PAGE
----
I landed on this site accidentally. I'm not a "cook-ie" or foodie; just an engineer who likes to enjoy food AND take care of health at the same time.
The question being discussed is very specific but the answer I believe must be general.
The three physical enemies of all food (indeed of life itself ... I'm not being facetious here) are: Temperature, Oxygen and Light (TOL). All biological matter is made up of complex molecules of C (carbon), H (Hydrogen), O (Oxygen) and (Nitrogen) + traces of other elements. What happens to such natural molecules in the presence of TOL is called cleavage. A cleaver (knife) is an important tool in the kitchen for macro-processing of food. In addition to TOL, chemicals called enzymes can also cleave food at a level which the eye can't see! Cleaving by TOL"" results in the production of two unnatural molecules, neither of which is nutritious; and in some cases may be harmful. Another name for harmful chemicals is free-radicals. In general, food is cooked to remove harmful bacteria and to dilute toxins (most things are toxic only on a matter of scale. In the short run, a little bit does not hurt but a lot does. Examples are tobacco smoke and water). Cleavage happens at the point of least strength (or the chemical bond resistance) of two parts whether it is in the macroscopic (say, a leg of lamb) or the microscopic (say, a "mono- or poly-" unsaturated oil or even a saturated fat such as pure ghee or pure coconut oil or ...). It is "cleaving" that leads to rancidity (acidity) and putrefaction; the products of both are toxic to humans.
"Living nature" wants to live and (though there is symbiosis where no party suffers, I feel it is an exception) at the same time protect itself from harm! Thus the surfaces of all plant matter (including leaves) are protective (i.e. toxic to the creatures that want to eat them). This protection can be in the form of mechanical (skin: of apple, nut: shell, thorns: jack-fruit or any combination) or chemical (natural pesticides, the toxic seed kernels of stone fruits, etc.). Minor (only in terms of quantity) components of oils such as anti-oxidants (vitamin E, an anti-oxidant), (many) phyto chemicals (particulate) are nutritious but easily destroyed in the oil-production (where high heat is used). And then there are vitamins. Some vitamins and many phyto chemicals can be absorbed by us ONLY in the presence of "fat." "fat" = oil!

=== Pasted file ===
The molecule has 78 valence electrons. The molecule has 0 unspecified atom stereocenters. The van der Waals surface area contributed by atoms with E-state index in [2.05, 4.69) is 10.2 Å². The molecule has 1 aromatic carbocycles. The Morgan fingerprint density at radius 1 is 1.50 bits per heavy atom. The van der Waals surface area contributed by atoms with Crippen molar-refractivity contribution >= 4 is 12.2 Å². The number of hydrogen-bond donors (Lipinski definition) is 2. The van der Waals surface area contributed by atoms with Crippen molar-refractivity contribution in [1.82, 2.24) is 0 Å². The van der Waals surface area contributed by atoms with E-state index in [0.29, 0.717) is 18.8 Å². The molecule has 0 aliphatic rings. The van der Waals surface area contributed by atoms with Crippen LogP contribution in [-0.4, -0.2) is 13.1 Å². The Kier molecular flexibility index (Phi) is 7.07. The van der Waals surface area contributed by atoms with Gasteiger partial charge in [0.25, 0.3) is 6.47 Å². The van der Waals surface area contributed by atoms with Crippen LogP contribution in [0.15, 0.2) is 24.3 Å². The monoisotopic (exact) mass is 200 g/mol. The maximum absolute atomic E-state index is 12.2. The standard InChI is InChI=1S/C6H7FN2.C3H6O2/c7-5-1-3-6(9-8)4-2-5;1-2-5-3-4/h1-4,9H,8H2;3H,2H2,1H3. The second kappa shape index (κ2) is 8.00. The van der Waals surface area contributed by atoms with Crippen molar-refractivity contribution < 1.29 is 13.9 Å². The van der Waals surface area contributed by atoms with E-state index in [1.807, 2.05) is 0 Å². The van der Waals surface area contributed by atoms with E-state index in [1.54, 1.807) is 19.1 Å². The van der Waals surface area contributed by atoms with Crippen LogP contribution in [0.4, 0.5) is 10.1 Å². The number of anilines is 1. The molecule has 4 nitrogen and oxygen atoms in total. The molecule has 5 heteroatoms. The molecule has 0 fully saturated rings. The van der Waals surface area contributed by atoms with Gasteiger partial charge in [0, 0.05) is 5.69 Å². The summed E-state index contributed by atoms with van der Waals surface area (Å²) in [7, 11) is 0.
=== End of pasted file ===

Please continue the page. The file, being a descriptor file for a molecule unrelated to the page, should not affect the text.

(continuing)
Since every oil molecule (called a tri-glyceride) is a mix of saturated fats, unsaturated fats (anti mutagen), and the minor components, the minor components are the first ones to be removed by the food companies by RBD (Refining, Bleaching, Deodorizing); all of these processes only degrade the nutrition value to gain aesthetic value. In virgin oils (Olive) it is the particulate components that turn to 'smoke' first (sawdust catches fire before the wooden log does) even at low heat. Once a particle catches fire, it destroys a few oil molecules in its vicinity ... multiply that by the millions of such particles (even in a spoonful) and you can see what will happen ... that is why all virgin oils (and particularly olive) have a lower "smoke point." After that, there will be some amount of toxic component. Our bodies are capable of eliminating some toxicity (free-radicals neutralized by anti-oxidants) but there are limits beyond which it becomes overloaded (you may know the ill-effects of consuming rancid oil).
Deep frying foods is used to impart what is known as "Maillard" browning. The chemicals resulting from browning impart a crunch and aroma (chemicals of browning have their own set of bad issues) but it is hard to escape habit/culture/pragmatism. Deep frying is also used as a water displacement method (say when frying a south Indian vada or a samosa) ... so, a good chef can achieve it by controlling the amount of water in the batter in the first place and overseeing the frying so that the oil is always below its "smoke" point. That is great art/science! Of the common edible oils olive and avocado (high smoke point) are two that come from fruit (and so are micro-nutrient dense); the rest are from seeds and nuts. Ghee** and coconut oil (SAFA:Saturated Fatty Acid) and palm oil a have high smoke point (so good for frying), provide rapid energy (because of their chemical structure) but are not anti-mutagenic (roughly repair at the genetic level - olive oil IS anti-mutagenic) like mono-unsaturated oils (like olive:73%, Avocado:70%, sesame:40%, sunflower:82%, soybean:60%, groundnut:45%, mustard:21%, canola-from rape seed:63%, palm kernel:40% etc) ARE! Therefore, consuming SAFA's must only be in small quantities (frying incorrectly rules against SAFA's ... eventually even SAFA' can be cleaved ... this is where "duration" of cooking comes into the picture)
** I would not consider ghee to be a mass produced oil. Looking at the list of oils above I would say, we must cook (and learn to use wisely) with the oils we have; not the one's that look greener on the other side!